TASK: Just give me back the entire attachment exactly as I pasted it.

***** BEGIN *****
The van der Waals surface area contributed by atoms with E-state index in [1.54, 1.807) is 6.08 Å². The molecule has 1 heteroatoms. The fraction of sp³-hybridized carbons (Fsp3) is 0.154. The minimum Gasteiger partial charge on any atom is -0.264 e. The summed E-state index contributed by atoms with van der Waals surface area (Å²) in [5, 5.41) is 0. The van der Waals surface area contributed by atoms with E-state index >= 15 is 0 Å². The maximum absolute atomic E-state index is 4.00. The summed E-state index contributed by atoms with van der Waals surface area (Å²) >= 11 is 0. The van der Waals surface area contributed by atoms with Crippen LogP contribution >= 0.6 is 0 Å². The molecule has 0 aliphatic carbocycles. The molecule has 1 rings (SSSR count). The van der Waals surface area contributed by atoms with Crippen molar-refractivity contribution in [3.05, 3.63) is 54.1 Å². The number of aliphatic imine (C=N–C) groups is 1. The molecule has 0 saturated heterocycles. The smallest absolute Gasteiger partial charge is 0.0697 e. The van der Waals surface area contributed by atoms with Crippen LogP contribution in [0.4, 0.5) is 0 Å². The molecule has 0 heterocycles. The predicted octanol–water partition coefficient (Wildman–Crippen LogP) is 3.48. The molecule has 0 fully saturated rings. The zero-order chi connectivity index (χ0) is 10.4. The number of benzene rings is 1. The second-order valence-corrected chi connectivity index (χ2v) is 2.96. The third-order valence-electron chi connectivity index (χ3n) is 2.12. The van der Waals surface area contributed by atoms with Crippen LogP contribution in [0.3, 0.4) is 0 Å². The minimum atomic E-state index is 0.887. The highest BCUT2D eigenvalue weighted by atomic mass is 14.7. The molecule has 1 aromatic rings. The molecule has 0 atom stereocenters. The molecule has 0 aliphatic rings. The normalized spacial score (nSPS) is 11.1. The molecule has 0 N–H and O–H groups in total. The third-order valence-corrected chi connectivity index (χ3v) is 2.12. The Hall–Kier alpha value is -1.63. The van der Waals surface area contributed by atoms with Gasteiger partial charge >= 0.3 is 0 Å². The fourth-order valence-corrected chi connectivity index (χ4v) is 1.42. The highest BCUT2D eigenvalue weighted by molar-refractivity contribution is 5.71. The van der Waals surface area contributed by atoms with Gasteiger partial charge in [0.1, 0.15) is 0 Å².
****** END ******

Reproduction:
The van der Waals surface area contributed by atoms with E-state index in [1.54, 1.807) is 6.08 Å². The molecule has 1 heteroatoms. The fraction of sp³-hybridized carbons (Fsp3) is 0.154. The minimum Gasteiger partial charge on any atom is -0.264 e. The summed E-state index contributed by atoms with van der Waals surface area (Å²) in [5, 5.41) is 0. The van der Waals surface area contributed by atoms with E-state index >= 15 is 0 Å². The maximum absolute atomic E-state index is 4.00. The summed E-state index contributed by atoms with van der Waals surface area (Å²) >= 11 is 0. The van der Waals surface area contributed by atoms with Crippen LogP contribution >= 0.6 is 0 Å². The molecule has 0 aliphatic carbocycles. The molecule has 1 rings (SSSR count). The van der Waals surface area contributed by atoms with Crippen molar-refractivity contribution in [3.05, 3.63) is 54.1 Å². The number of aliphatic imine (C=N–C) groups is 1. The molecule has 0 saturated heterocycles. The smallest absolute Gasteiger partial charge is 0.0697 e. The van der Waals surface area contributed by atoms with Crippen LogP contribution in [0.4, 0.5) is 0 Å². The molecule has 0 heterocycles. The predicted octanol–water partition coefficient (Wildman–Crippen LogP) is 3.48. The molecule has 0 fully saturated rings. The zero-order chi connectivity index (χ0) is 10.4. The number of benzene rings is 1. The second-order valence-corrected chi connectivity index (χ2v) is 2.96. The third-order valence-electron chi connectivity index (χ3n) is 2.12. The van der Waals surface area contributed by atoms with Crippen LogP contribution in [0.3, 0.4) is 0 Å². The minimum atomic E-state index is 0.887. The highest BCUT2D eigenvalue weighted by atomic mass is 14.7. The molecule has 1 aromatic rings. The molecule has 0 atom stereocenters. The molecule has 0 aliphatic rings. The normalized spacial score (nSPS) is 11.1. The molecule has 0 N–H and O–H groups in total. The third-order valence-corrected chi connectivity index (χ3v) is 2.12. The Hall–Kier alpha value is -1.63. The van der Waals surface area contributed by atoms with Gasteiger partial charge >= 0.3 is 0 Å². The fourth-order valence-corrected chi connectivity index (χ4v) is 1.42. The highest BCUT2D eigenvalue weighted by molar-refractivity contribution is 5.71. The van der Waals surface area contributed by atoms with Gasteiger partial charge in [0.1, 0.15) is 0 Å².